This week we reviewed the Bose Home Speaker 500 smart speaker, a Bluetooth-compatible model featuring Amazon Alexa voice recognition technology. This multi-room speaker is also compatible with devices from the Bose SoundTouch 500 range.
Bose Home Speaker 500: design
The speaker is built around a steel chassis with an anodized aluminum shell. The Bose Home Speaker 500 gives off a feeling of sturdiness and high-quality work. There are tactile controls on the top of the speaker to access different sources, control the volume, deactivate the microphones or activate the presets created in the Bose Music app (songs, playlists or web radios). The front of the speaker sports an LCD screen which displays the artwork linked to the currently played track and may also show the time.
Bose Home Speaker 500: drivers
As is often the case with Bose, we don’t know much about what’s going on inside the product. According to the manufacturer, there are two “custom drivers”. They’re clearly positioned on each side of the speaker and diffuse sound towards the front. Bose claims that it’s possible to obtain true stereo sound with the speaker. Clearly, it isn’t, as the soundstage is limited by the speaker’s size and by the two drivers which are too close to each other.
Bose Home Speaker 500: configuration
Contrary to what the speaker indicates, it isn’t the Bose Music application that needs to be downloaded, but the Bose SoundTouch application (on Android devices at any case). The former cannot set up the speaker, whereas the latter was created specifically for this task. As soon as the speaker is detected, the app connects to it and prompts the user to manually reconnect to the usual WiFi network. Thus begins a convoluted process that requires you to repeat the same operation multiple times without really knowing what’s going on…
Eventually, after discovering that our Android smartphone was connected to the Bose SoundTouch speaker’s WiFi access point, we tried to access a hypothetical web interface (http://220.127.116.11). It worked, and we were prompted to enter the password for our main WiFi network.
We then had to use the Bose Music app to finish the installation, which was a success. Finally, the speaker was automatically updated with the latest version of the firmware.
Bose Home Speaker 500: with Alexa
The Bose app successfully added the speaker to our Amazon Alexa account. The official Amazon Alexa app for Android allowed us to set a default music streaming service, as well discover some of the voice assistant’s features. For example, it is possible to define daily routines, to be woken up, listen to the news, the weather, traffic reports and music… The Alexa app also displays the user’s voice demand history and provides examples of actions that the assistant can perform (create a shopping list, read Kindle books…).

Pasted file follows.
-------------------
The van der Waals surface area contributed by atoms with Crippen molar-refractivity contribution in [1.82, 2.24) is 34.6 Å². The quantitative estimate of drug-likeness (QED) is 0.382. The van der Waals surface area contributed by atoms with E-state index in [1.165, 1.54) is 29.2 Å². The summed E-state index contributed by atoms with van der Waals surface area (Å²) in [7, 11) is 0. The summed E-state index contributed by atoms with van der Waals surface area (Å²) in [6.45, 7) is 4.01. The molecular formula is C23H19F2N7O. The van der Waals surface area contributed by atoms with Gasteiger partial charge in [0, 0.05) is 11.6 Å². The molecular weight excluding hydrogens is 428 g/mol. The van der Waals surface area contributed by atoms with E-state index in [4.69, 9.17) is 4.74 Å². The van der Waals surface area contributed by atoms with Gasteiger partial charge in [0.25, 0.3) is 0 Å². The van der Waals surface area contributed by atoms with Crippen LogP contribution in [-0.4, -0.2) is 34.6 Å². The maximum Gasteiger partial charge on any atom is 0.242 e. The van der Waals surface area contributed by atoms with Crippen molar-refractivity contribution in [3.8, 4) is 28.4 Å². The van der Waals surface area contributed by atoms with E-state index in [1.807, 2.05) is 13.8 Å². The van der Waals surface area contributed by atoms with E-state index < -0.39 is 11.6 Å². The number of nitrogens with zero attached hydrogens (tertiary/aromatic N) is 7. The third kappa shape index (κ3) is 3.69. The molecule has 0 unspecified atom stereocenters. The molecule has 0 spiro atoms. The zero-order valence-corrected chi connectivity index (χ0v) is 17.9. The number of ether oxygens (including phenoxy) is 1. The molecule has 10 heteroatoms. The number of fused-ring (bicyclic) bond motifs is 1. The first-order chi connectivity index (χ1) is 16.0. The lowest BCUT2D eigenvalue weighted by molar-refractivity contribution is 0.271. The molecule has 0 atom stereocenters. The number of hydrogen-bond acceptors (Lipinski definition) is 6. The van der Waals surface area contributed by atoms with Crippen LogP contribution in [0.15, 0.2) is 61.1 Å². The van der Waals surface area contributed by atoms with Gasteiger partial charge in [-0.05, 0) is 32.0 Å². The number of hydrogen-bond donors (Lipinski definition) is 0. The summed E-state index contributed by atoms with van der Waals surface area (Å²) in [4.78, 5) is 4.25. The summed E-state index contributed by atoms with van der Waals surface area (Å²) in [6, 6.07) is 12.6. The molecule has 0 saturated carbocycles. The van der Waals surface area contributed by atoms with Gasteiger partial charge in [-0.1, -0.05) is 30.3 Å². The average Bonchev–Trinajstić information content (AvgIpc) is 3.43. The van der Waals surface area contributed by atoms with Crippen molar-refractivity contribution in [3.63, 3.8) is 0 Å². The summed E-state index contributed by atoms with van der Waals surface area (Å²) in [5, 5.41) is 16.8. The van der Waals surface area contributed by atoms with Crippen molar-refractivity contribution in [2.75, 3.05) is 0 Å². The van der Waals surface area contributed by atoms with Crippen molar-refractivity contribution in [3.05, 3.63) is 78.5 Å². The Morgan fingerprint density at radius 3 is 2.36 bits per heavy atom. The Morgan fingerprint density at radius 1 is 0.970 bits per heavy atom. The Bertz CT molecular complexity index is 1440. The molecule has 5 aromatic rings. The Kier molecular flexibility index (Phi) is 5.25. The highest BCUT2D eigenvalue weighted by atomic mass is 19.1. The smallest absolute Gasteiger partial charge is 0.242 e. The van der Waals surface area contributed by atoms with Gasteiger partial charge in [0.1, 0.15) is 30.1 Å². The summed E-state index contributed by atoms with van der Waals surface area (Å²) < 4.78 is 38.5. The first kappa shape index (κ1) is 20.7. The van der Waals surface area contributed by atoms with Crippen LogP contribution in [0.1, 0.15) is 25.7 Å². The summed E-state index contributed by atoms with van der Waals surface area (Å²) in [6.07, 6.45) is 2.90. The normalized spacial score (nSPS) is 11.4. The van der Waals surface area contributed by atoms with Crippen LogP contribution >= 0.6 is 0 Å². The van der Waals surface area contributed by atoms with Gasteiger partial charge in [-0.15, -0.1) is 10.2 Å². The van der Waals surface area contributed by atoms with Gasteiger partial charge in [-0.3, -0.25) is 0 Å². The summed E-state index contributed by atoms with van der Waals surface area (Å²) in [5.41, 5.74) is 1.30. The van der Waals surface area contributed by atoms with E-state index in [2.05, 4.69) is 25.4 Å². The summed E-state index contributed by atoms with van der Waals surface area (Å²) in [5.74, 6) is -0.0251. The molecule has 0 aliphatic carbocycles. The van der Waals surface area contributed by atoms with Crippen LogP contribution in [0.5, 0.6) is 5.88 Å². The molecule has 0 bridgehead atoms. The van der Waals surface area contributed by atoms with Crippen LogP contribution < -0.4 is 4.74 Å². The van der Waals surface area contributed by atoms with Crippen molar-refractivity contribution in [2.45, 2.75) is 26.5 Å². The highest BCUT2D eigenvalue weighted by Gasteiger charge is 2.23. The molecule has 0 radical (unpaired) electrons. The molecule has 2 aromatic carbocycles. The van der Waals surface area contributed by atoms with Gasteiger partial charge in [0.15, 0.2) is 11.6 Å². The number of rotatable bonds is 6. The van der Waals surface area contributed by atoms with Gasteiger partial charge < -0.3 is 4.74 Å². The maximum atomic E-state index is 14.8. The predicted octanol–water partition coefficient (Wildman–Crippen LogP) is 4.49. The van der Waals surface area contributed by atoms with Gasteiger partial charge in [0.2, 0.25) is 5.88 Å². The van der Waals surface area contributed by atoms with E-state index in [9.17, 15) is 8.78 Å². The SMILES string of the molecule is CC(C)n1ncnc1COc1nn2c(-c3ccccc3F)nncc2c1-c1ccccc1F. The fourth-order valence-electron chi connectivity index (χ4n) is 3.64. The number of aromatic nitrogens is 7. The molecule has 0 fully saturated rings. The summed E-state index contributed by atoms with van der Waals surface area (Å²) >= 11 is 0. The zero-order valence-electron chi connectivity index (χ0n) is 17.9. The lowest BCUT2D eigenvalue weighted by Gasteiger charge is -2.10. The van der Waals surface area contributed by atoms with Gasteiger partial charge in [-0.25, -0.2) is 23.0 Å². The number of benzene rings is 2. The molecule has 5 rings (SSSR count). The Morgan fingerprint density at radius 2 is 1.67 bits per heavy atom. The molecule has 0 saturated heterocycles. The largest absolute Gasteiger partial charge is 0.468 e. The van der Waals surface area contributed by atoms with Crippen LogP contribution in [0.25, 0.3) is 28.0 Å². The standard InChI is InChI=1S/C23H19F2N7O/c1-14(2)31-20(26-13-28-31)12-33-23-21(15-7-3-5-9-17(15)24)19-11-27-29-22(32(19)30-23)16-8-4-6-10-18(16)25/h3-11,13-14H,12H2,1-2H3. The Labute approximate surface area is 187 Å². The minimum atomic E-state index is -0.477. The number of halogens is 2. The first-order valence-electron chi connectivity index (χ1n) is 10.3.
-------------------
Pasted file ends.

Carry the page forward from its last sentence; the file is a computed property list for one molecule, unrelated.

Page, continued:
For more specific actions, the user can download Skills. There’s a lot to choose from, from nursery rhymes to Fight Club quotes, school canteen menus and Harry Potter encyclopedias. Once a Skill has been installed via the Alexa app, it may be launched using a key phrase: for example, “Alexa, what is my daily news flash?” for the news. The command isn’t sure to work if it is said any differently.
Bose Home Speaker 500: without Alexa
You can listen to music on the Bose Home Speaker 500 without using Alexa. The number of online music services is therefore considerably reduced, leaving only Spotify (subscription required) and TuneIn (no subscription required) available. The official app can be used for Spotify, as the speaker is compatible with Spotify Connect. For TuneIn, you have to go through the Bose Music app, which may also be used to navigate Spotify’s catalogue.
It is impossible, however, to listen to audio files stored on a smartphone via the home network with the Bose Music app, or any other app.
Nonetheless, the Bose Home Speaker 500 can play any music from a smartphone using Bluetooth transmission. Naturally, there is some compression due to the use of the SBC codec.
Lastly, the speaker is fitted with a line input to connect an analog source (CD player, DAP, etc.).
Bose Home Speaker 500: listening impressions
Bose decided to emphasized the lows – thus overshadowing the mids – all whilst adding clarity to the highs.
The restitution is substantial. Anything but neutral.
That said, it is also rather restful and permits long listening sessions without any fatigue. The dynamic range is therefore relatively limited.
Bose Home Speaker 500: compared to…
Sonos One: with a similar format, the Sonos One with Amazon Alexa is more balanced, equipped with state-of-the-art drivers and amplification. This results in a lot more precision for the Sonos speaker, which is more pleasant to listen to. The Sonos app provides access to all online music services (subscriptions required).
Audio Pro Addon BT C5A: this Audio Pro speaker is also more neutral.
Bose Home Speaker 500: conclusion
After a laborious setup, the Bose Home Speaker 500 works really well. Its sound signature will appeal to those who are looking for a cozy atmosphere rather than ultra-precise restitution. Too bad reading audio files from a smartphone isn’t possible. Let’s be honest, Google Assistant and Chromecast compatible speakers are a lot more user-friendly.
What we liked:
- The build quality
- The control screen
- The shortcut buttons for web radios
What we would have liked:
- An easier configuration
- To be able to read MP3 or FLAC files via WiFi
- A richer midrange